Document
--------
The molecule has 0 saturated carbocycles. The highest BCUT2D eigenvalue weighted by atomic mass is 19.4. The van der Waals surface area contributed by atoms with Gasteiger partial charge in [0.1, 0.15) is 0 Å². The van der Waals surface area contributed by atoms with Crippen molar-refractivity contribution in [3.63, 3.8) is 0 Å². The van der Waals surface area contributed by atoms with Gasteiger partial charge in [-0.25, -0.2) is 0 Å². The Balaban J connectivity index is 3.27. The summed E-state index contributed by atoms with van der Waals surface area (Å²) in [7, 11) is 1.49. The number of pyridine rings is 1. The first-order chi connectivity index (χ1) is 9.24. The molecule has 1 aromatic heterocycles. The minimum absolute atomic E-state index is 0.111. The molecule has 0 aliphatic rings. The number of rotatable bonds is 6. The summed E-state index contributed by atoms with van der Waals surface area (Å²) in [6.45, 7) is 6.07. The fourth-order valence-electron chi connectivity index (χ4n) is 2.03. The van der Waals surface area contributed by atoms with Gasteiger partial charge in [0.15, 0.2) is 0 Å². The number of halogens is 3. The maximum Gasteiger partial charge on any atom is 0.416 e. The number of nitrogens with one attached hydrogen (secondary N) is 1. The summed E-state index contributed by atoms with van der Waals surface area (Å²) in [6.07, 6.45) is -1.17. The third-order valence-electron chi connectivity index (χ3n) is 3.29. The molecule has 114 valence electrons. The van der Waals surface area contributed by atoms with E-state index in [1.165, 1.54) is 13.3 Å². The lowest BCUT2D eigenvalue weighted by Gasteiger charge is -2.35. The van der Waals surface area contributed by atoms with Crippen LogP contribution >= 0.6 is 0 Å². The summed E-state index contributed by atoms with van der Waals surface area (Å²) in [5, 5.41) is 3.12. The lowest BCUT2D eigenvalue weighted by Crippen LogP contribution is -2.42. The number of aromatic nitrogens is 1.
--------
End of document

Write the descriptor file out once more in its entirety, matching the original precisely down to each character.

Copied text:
The molecule has 0 saturated carbocycles. The highest BCUT2D eigenvalue weighted by atomic mass is 19.4. The van der Waals surface area contributed by atoms with Gasteiger partial charge in [0.1, 0.15) is 0 Å². The van der Waals surface area contributed by atoms with Crippen molar-refractivity contribution in [3.63, 3.8) is 0 Å². The van der Waals surface area contributed by atoms with Gasteiger partial charge in [-0.25, -0.2) is 0 Å². The Balaban J connectivity index is 3.27. The summed E-state index contributed by atoms with van der Waals surface area (Å²) in [7, 11) is 1.49. The number of pyridine rings is 1. The first-order chi connectivity index (χ1) is 9.24. The molecule has 1 aromatic heterocycles. The minimum absolute atomic E-state index is 0.111. The molecule has 0 aliphatic rings. The number of rotatable bonds is 6. The summed E-state index contributed by atoms with van der Waals surface area (Å²) in [6.45, 7) is 6.07. The fourth-order valence-electron chi connectivity index (χ4n) is 2.03. The van der Waals surface area contributed by atoms with Gasteiger partial charge in [0.15, 0.2) is 0 Å². The number of halogens is 3. The maximum Gasteiger partial charge on any atom is 0.416 e. The number of nitrogens with one attached hydrogen (secondary N) is 1. The summed E-state index contributed by atoms with van der Waals surface area (Å²) in [6.07, 6.45) is -1.17. The third-order valence-electron chi connectivity index (χ3n) is 3.29. The molecule has 114 valence electrons. The van der Waals surface area contributed by atoms with E-state index in [1.165, 1.54) is 13.3 Å². The lowest BCUT2D eigenvalue weighted by Gasteiger charge is -2.35. The van der Waals surface area contributed by atoms with Crippen LogP contribution >= 0.6 is 0 Å². The summed E-state index contributed by atoms with van der Waals surface area (Å²) in [5, 5.41) is 3.12. The lowest BCUT2D eigenvalue weighted by Crippen LogP contribution is -2.42. The number of aromatic nitrogens is 1.